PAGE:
In the past weeks, the Reserve Bank of India (RBI) has introduced some stringent regulations for e-wallets such as mandatory full Know Your Customers (KYC), phased introduction of interoperability and restriction of peer-to-peer fund transfer in semi-KYC wallets.
According to the RBI, the regulations aimed to encouraging competition and innovation, and strengthening safety and security of operations, besides improving customer grievance redressal mechanisms.
However, digital payment companies feel the new norms will harm the industry and thus, they are seeking changes in some of the stipulations.
The Payments Council of India, an industry grouping, has already written to the central bank seeking a hearing on issues they deem as “critical” to the nascent payments industry.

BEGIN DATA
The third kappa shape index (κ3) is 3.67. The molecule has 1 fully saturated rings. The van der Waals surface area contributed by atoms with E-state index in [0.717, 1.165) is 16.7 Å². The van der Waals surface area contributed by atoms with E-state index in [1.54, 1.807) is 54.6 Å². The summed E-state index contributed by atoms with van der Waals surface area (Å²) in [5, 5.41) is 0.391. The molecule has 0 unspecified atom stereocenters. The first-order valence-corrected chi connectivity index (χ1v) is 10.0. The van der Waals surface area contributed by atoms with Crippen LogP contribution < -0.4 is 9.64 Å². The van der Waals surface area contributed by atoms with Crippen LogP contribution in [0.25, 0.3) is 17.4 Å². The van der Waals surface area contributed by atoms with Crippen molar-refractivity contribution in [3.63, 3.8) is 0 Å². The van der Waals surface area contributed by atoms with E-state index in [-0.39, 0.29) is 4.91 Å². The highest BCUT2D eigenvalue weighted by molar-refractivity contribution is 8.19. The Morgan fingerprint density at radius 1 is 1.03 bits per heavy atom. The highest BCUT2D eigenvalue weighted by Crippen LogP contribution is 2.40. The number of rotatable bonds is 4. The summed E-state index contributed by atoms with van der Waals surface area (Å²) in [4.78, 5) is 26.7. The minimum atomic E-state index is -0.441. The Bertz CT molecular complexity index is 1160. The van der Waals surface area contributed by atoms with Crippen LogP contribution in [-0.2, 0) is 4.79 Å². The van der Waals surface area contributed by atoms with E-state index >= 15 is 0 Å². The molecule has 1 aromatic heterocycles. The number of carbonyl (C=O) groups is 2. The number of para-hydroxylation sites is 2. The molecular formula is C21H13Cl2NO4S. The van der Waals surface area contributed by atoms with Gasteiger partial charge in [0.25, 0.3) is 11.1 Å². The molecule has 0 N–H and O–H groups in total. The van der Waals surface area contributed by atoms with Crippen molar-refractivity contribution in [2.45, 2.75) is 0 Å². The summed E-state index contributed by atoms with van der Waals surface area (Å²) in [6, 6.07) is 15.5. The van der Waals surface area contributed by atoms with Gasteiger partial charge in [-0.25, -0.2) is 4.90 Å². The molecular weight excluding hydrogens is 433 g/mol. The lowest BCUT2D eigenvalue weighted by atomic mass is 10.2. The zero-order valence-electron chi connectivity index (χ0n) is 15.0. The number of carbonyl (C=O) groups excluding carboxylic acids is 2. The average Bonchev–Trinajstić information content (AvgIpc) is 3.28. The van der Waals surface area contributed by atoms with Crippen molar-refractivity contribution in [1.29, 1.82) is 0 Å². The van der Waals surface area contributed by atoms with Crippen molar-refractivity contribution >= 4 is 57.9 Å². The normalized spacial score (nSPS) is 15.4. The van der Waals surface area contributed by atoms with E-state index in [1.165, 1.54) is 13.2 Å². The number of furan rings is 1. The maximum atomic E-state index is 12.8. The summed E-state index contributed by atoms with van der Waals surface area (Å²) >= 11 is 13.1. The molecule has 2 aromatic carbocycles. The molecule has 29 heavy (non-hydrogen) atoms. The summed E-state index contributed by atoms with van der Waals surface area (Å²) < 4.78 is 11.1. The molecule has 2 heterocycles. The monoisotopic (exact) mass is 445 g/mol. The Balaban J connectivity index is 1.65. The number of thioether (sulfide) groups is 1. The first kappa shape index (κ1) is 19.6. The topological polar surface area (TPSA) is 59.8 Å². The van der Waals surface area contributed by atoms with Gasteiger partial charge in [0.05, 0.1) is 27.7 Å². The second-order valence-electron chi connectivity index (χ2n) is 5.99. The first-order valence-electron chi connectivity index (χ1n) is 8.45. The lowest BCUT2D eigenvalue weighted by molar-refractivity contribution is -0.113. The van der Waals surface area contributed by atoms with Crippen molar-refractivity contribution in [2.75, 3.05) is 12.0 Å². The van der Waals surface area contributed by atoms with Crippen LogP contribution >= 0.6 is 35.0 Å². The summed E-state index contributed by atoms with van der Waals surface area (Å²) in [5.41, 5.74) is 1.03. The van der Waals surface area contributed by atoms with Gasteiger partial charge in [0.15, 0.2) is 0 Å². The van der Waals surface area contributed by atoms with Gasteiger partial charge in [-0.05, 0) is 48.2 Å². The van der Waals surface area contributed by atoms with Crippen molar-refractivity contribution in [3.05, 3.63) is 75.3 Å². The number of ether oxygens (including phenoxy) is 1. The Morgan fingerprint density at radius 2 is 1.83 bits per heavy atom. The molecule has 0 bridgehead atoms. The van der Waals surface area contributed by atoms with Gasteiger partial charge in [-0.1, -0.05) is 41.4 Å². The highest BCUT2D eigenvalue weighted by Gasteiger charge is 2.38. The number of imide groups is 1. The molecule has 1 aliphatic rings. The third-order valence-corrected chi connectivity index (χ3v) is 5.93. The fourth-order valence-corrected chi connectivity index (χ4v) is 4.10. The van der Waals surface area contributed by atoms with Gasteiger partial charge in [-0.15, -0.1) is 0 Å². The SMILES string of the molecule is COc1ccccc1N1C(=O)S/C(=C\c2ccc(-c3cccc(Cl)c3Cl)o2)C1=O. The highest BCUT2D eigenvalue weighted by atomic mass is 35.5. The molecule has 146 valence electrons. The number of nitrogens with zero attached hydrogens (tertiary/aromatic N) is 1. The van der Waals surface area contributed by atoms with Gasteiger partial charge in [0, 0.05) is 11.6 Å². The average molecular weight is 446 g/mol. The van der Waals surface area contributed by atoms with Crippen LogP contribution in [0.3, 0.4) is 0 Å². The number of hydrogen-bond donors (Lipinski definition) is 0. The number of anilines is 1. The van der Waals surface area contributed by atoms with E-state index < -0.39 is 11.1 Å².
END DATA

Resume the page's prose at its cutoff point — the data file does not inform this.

“Some of the new norms could severely cripple the industry and make the wallet business unviable,” said one person talking to ET.
“We have already reached out to the Reserve Bank of India. We are expecting to meet senior officials in the central bank and raise our concerns regarding the stringent provisions in the prepaid instrument (PPI) licence guidelines,” he said.
The payment companies also feel that the prohibition of inter-wallet transactions, along with transfer of funds from bank account to wallet from semi-KYC accounts will destroy the relevance of mobile wallets.
Digital wallets have largely been viewed as a preferred mode of fund transfer for small value and among people who cannot easily open a bank account. The domestic remittance business is based on mostly migrant workers using prepaid instruments to send money regularly back home. “The major problem they face is of an address proof as they keep travelling to different places in search of work.
For them, doing a full-KYC to open a digital wallet every time will be a major hindrance for smooth business,” said the founder of a Mumbai-based payments company.